Based on data from ICC’s Trade Register, a comprehensive online database of over 15 million transactions provided by 21 banks, the new report shows that trade finance is a relatively low-risk asset class that should not be feared by financial institutions, nor overregulate by governments.
In relation to comparable corporate default rates, the trade register data recorded a lower level of defaulted transactions adding weight to the hypothesis that trade finance transactions enjoy a lower than average likelihood of default. For medium- and long-term Export Credit Agency (ECA)-backed transactions, a similarly relative low risk is observed.
The ICC Trade Register contains data reflecting no less than 60-65% of traditional global trade finance activity, worth approximately US$2-2.5 trillion. Data reveals fewer than 1,800 defaults were made across close to 8.1 million short-term trade finance transactions. This equates to an approximate 0.02% default rate on a transaction basis. Consolidating the volume of trade and export finance and the likelihood of default for trade and export finance products, the ICC Trade Register is vital to crafting fair regulations necessary for a well-functioning global trading and banking system.
“The ICC Trade Register has been instrumental in fostering dialogue with regulators on a global scale. The integrity of the data is proven and is a strong incentive for other banks to participate,” said Director-General of the World Trade Organization Pascal Lamy.
Kah Chye Tan, Chair of the ICC Banking Commission and Global Head of Trade and Working Capital at Barclays said: “I hope that by focusing on the critical connections between default levels in trade finance and the shaping of new regulatory recommendations, decision-makers will be able to engage collectively in efforts to improve the global financial system’s overall resilience.”
Financial regulation requires a solid understanding of the critical issues by all sides – government, regulatory, industry, and multilateral institutions. Global Risks – Trade Finance 2013 is an indispensable tool for both policymakers and financial executives. Because the scale and speed of regulatory change is unprecedented, the information and analysis provided is essential to closely monitor and manage risk in the sector. The report will enable institutions to better understand the level of risks involved for different trade finance products and allow banks to benchmark their activities in a more rigorous fashion.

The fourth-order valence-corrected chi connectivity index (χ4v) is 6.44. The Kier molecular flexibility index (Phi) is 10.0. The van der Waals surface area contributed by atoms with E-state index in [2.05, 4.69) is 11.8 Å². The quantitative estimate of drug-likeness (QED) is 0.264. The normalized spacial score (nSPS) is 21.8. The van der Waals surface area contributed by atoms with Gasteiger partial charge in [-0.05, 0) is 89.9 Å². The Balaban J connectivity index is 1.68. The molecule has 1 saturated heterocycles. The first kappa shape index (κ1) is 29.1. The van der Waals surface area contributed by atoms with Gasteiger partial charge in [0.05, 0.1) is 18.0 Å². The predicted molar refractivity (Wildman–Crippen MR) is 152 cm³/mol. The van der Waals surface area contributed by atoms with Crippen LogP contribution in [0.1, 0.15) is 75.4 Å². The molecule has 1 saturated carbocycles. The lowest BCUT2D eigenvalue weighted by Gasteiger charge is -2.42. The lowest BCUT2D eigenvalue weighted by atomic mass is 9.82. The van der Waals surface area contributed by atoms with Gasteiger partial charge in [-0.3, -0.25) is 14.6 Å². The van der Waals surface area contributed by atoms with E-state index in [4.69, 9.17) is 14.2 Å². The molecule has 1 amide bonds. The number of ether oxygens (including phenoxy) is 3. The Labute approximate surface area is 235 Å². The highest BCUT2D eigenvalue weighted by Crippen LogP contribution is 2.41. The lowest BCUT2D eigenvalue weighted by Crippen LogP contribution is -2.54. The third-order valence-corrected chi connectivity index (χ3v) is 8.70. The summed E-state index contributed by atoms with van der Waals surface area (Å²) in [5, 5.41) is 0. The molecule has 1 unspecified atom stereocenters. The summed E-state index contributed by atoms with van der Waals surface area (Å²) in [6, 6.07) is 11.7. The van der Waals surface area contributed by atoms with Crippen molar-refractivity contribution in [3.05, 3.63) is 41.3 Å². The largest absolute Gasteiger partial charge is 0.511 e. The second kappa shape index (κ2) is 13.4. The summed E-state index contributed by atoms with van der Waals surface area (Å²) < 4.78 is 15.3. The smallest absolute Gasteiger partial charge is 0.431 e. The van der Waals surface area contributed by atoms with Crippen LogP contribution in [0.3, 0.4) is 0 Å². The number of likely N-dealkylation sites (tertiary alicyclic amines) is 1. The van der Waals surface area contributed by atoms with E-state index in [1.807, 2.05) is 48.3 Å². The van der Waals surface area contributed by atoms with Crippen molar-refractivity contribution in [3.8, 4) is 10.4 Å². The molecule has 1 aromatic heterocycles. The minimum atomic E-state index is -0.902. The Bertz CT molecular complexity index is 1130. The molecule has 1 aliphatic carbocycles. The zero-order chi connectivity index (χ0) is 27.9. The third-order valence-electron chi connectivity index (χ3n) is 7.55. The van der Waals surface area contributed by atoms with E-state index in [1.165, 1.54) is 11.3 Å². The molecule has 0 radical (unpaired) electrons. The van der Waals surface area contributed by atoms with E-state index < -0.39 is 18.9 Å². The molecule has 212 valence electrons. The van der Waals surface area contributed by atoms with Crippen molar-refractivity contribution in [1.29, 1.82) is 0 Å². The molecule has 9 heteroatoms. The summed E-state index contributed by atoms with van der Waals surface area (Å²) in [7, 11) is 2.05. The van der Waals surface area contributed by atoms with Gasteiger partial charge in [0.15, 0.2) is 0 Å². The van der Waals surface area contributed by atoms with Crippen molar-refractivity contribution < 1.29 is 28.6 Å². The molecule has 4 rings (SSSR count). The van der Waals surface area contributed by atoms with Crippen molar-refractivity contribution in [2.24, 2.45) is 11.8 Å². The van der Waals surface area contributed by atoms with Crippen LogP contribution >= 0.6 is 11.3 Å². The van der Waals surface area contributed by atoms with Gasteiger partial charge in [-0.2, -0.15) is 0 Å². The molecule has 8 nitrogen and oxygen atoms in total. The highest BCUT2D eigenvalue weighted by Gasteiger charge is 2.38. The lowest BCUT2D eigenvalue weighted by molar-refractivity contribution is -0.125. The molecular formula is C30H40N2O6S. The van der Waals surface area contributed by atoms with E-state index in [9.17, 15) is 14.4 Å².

“For the first time, medium and long-term export finance data was collected and analysed for the 2013 register, improving overall data availability and composition. We are also now seeking a full methodological and terminological alignment with regulator’s perspectives on risk and terminology,” said Thierry Senechal, Executive Secretary, ICC Banking Commission. “With data volume and quality increasing year-on-year as a result of the increasing number of participating banks, the ICC Banking Commission will continue to work with participating banks to support the register and ensure its continued improvement.”
Demand for further data that can provide a complete portrait of the trade and export finance sector is expected to increase over the next 15 years as global trade is poised to grow substantially. Given that a rebound in world trade is essential to propel the continued recovery of the global economy, this need is made all the more urgent.
“Empirical data is essential and ICC’s Trade Register is a big step in the right direction,” said Daniel Cotti, Global Trade Executive at J.P Morgan and Vice-Chair of the ICC Banking Commission Advisory Board.
Global Risks – Trade Finance 2013 was released today at a major gathering of banking industry representatives taking place in Lisbon from April 15-19, hosted by the ICC Banking Commission – the world’s essential rule-making body for the banking industry.
With 80 years of experience and more than 600 members in over 100 countries, the commission has gained a reputation as the most authoritative voice in the field of trade finance.
Download a copy of Global Risks – Trade Finance 2013